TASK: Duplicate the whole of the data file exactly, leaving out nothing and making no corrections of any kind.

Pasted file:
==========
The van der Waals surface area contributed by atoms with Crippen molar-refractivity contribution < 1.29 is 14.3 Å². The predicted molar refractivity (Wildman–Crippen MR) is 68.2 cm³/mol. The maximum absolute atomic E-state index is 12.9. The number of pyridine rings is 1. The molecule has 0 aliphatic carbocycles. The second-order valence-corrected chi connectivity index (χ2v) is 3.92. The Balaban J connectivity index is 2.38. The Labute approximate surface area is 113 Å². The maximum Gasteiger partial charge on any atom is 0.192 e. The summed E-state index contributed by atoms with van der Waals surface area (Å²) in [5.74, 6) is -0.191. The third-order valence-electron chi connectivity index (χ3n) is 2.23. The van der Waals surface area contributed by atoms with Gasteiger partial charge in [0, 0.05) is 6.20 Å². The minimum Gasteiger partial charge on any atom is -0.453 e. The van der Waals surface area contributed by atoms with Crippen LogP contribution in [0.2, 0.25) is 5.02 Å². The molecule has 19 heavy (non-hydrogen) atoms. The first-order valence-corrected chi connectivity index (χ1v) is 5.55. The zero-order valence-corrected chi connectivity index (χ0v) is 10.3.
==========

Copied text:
The van der Waals surface area contributed by atoms with Crippen molar-refractivity contribution < 1.29 is 14.3 Å². The predicted molar refractivity (Wildman–Crippen MR) is 68.2 cm³/mol. The maximum absolute atomic E-state index is 12.9. The number of pyridine rings is 1. The molecule has 0 aliphatic carbocycles. The second-order valence-corrected chi connectivity index (χ2v) is 3.92. The Balaban J connectivity index is 2.38. The Labute approximate surface area is 113 Å². The maximum Gasteiger partial charge on any atom is 0.192 e. The summed E-state index contributed by atoms with van der Waals surface area (Å²) in [5.74, 6) is -0.191. The third-order valence-electron chi connectivity index (χ3n) is 2.23. The van der Waals surface area contributed by atoms with Gasteiger partial charge in [0, 0.05) is 6.20 Å². The minimum Gasteiger partial charge on any atom is -0.453 e. The van der Waals surface area contributed by atoms with Crippen LogP contribution in [0.2, 0.25) is 5.02 Å². The molecule has 19 heavy (non-hydrogen) atoms. The first-order valence-corrected chi connectivity index (χ1v) is 5.55. The zero-order valence-corrected chi connectivity index (χ0v) is 10.3.